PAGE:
In the last post, I talked about the Goal Setting Stress. What I did not describe for you is how I was using stress as it relates to goal setting. In this blog, I will connect the two for you. According to Psychology Today, stress is a reaction to a stimulus (in this case goal setting) that disturbs our physical or mental equilibrium.
In the case of goal setting, a person is either moving towards a goal or away from the goal. The fact that it is a goal means it is different from the current reality. If the goal is perceived to be a contradiction to the current reality, then cognitive dissonance occurs. In the explanation, cognitive dissonance is defined as stress and discomfort experienced by an individual who holds two or more contradictory beliefs or ideas at the same time. Here cognitive dissonance is the stimulus, and stress is the reaction to the discomfort between the current reality and goal. The stress in goal setting is the reaction to two or more contradiction that can occur in goal setting.
Here is an example, you want a new position that requires additional education. Your goal is to enroll in college next semester. However, your current schedule does not allow you to take day or evening classes on campus. To be successful you would like to take classes on campus, because you learn better when there is face to face interaction. The goal setting stress here is the current reality and the goal of enrolling in college work against each other.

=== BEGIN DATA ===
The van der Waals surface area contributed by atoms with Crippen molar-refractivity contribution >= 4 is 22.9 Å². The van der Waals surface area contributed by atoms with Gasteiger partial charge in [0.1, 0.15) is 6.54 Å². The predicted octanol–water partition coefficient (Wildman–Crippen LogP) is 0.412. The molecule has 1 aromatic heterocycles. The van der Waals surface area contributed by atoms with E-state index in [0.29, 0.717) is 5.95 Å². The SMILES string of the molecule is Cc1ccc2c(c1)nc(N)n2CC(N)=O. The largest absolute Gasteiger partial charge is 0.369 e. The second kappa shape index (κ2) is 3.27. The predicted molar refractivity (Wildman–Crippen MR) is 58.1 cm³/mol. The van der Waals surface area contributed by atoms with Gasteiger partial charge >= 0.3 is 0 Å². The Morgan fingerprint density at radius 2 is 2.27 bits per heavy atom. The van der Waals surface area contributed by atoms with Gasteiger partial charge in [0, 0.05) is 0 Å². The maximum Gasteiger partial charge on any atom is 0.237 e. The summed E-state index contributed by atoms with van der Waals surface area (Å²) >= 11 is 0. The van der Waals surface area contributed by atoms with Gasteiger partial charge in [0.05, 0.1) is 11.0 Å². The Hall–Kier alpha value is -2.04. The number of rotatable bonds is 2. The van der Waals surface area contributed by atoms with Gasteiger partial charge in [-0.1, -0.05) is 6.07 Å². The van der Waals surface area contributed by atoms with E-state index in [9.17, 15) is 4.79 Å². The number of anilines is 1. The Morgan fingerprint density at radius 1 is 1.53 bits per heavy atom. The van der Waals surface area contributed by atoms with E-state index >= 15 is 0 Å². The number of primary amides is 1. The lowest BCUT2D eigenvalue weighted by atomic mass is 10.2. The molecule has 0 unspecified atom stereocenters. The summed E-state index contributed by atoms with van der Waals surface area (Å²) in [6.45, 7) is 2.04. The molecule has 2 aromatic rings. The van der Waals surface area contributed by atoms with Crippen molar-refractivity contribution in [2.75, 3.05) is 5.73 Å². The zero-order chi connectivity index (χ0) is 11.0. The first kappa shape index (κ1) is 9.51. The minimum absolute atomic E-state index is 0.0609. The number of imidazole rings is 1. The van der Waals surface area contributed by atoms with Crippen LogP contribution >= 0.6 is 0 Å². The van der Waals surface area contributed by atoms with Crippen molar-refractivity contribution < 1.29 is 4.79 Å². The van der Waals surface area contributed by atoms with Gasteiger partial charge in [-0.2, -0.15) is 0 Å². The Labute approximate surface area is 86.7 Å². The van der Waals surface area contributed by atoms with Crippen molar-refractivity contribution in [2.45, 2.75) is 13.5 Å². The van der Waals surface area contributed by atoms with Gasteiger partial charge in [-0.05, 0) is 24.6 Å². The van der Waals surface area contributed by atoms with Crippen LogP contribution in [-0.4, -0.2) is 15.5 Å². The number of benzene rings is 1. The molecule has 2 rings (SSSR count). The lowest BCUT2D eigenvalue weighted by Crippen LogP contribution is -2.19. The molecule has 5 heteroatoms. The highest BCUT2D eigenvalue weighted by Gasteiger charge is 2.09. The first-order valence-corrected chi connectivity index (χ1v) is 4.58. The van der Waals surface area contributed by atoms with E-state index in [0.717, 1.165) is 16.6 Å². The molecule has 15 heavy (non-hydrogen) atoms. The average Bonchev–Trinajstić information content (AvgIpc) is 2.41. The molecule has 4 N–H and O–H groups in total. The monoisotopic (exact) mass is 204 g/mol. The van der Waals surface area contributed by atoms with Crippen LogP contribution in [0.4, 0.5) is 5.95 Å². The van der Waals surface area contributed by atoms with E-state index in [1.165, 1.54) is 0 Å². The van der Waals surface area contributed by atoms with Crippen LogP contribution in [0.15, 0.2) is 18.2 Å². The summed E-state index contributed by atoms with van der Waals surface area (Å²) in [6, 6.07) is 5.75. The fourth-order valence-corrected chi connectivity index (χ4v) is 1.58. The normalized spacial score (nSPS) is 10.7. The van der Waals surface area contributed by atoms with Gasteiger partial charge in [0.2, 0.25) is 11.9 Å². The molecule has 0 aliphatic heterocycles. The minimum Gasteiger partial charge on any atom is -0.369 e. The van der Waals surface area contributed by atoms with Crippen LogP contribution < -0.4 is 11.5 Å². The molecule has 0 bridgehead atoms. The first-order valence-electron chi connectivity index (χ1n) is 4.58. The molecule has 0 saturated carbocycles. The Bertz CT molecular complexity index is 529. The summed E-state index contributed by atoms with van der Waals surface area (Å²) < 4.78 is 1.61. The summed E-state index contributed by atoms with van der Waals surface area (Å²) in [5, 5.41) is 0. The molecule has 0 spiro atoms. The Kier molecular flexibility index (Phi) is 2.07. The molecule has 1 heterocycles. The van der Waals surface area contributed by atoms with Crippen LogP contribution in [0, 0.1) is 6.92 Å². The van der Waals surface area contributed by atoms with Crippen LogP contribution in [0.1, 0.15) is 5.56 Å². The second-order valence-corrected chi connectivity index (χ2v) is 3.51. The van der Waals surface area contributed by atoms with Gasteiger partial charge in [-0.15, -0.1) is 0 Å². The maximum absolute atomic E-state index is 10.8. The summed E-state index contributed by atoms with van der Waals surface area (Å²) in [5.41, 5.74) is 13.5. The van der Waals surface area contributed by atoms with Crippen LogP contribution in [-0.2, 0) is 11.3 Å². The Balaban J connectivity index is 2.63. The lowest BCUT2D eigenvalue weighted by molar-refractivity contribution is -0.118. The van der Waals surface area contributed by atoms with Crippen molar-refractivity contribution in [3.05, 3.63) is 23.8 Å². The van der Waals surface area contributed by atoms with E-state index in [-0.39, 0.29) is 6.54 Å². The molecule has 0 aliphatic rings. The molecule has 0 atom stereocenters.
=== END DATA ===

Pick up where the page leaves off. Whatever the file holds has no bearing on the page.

Over the next couple of weeks, I am going to focus on how to reduce goal setting stress to achieve a goal when intention along is not enough. According to Heartmath, here is a Quick Coherence tip to help relieve stress and the fight or flight response.
Step 1: Heart Focus. Focus your attention on the area around your heart, the area in the center of your chest. If you prefer, the first couple of times you try it, place your hand over the center of your chest to help keep your attention in the heart area.
Step 2: Heart Breathing. Breathe deeply, but normally, and imagine that your breath is coming in and going out through your heart area. Continue breathing with ease until you find a natural inner rhythm that feels good to you.
Step 3: Heart Feeling. As you maintain your heart focus and heart breathing, activate a positive feeling. Recall a positive feeling, a time when you felt good inside, and try to re-experience the feeling. One of the easiest ways to generate a positive, heart-based feeling is to remember a special place you’ve been to or the love you feel for a close friend or family member or treasured pet. This is the most important step.